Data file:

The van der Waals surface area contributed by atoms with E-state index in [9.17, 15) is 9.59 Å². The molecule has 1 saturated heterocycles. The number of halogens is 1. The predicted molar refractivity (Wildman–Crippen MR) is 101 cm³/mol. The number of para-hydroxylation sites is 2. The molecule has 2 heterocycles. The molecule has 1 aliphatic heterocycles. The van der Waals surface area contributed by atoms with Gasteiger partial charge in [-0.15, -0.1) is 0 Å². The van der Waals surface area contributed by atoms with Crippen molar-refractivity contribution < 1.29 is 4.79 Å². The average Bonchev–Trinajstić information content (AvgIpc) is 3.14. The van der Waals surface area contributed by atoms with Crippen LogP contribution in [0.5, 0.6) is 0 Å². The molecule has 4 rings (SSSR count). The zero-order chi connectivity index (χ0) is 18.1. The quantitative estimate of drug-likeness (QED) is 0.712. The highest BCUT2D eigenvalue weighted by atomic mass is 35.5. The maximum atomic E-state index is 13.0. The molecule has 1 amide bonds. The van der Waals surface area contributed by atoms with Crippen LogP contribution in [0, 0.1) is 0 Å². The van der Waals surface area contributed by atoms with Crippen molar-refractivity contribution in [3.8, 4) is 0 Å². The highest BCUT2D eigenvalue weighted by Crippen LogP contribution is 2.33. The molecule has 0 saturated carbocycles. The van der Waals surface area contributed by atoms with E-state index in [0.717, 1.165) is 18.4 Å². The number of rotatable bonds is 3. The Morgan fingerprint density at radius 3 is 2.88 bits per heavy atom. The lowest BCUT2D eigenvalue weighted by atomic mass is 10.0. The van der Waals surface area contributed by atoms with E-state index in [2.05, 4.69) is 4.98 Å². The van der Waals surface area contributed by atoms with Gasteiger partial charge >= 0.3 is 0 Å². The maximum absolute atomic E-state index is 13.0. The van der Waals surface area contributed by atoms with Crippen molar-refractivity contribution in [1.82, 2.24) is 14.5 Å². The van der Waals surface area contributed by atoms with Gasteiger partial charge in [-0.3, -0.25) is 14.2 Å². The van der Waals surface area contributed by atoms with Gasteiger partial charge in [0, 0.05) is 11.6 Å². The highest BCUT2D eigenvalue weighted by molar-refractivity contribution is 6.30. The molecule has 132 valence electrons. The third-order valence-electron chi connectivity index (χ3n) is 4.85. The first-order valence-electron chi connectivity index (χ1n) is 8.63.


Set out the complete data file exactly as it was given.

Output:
The van der Waals surface area contributed by atoms with E-state index in [9.17, 15) is 9.59 Å². The molecule has 1 saturated heterocycles. The number of halogens is 1. The predicted molar refractivity (Wildman–Crippen MR) is 101 cm³/mol. The number of para-hydroxylation sites is 2. The molecule has 2 heterocycles. The molecule has 1 aliphatic heterocycles. The van der Waals surface area contributed by atoms with Gasteiger partial charge in [-0.15, -0.1) is 0 Å². The van der Waals surface area contributed by atoms with Crippen molar-refractivity contribution < 1.29 is 4.79 Å². The average Bonchev–Trinajstić information content (AvgIpc) is 3.14. The van der Waals surface area contributed by atoms with Crippen LogP contribution in [0.5, 0.6) is 0 Å². The molecule has 4 rings (SSSR count). The zero-order chi connectivity index (χ0) is 18.1. The quantitative estimate of drug-likeness (QED) is 0.712. The highest BCUT2D eigenvalue weighted by atomic mass is 35.5. The maximum atomic E-state index is 13.0. The molecule has 1 amide bonds. The van der Waals surface area contributed by atoms with Crippen LogP contribution in [0, 0.1) is 0 Å². The van der Waals surface area contributed by atoms with Crippen molar-refractivity contribution in [3.8, 4) is 0 Å². The highest BCUT2D eigenvalue weighted by Crippen LogP contribution is 2.33. The molecule has 0 saturated carbocycles. The van der Waals surface area contributed by atoms with E-state index in [0.717, 1.165) is 18.4 Å². The number of rotatable bonds is 3. The Morgan fingerprint density at radius 3 is 2.88 bits per heavy atom. The lowest BCUT2D eigenvalue weighted by atomic mass is 10.0. The van der Waals surface area contributed by atoms with E-state index in [2.05, 4.69) is 4.98 Å². The van der Waals surface area contributed by atoms with Gasteiger partial charge >= 0.3 is 0 Å². The maximum absolute atomic E-state index is 13.0. The van der Waals surface area contributed by atoms with Crippen molar-refractivity contribution in [1.82, 2.24) is 14.5 Å². The van der Waals surface area contributed by atoms with Gasteiger partial charge in [-0.3, -0.25) is 14.2 Å². The van der Waals surface area contributed by atoms with Gasteiger partial charge in [0, 0.05) is 11.6 Å². The highest BCUT2D eigenvalue weighted by molar-refractivity contribution is 6.30. The molecule has 132 valence electrons. The third-order valence-electron chi connectivity index (χ3n) is 4.85. The first-order valence-electron chi connectivity index (χ1n) is 8.63.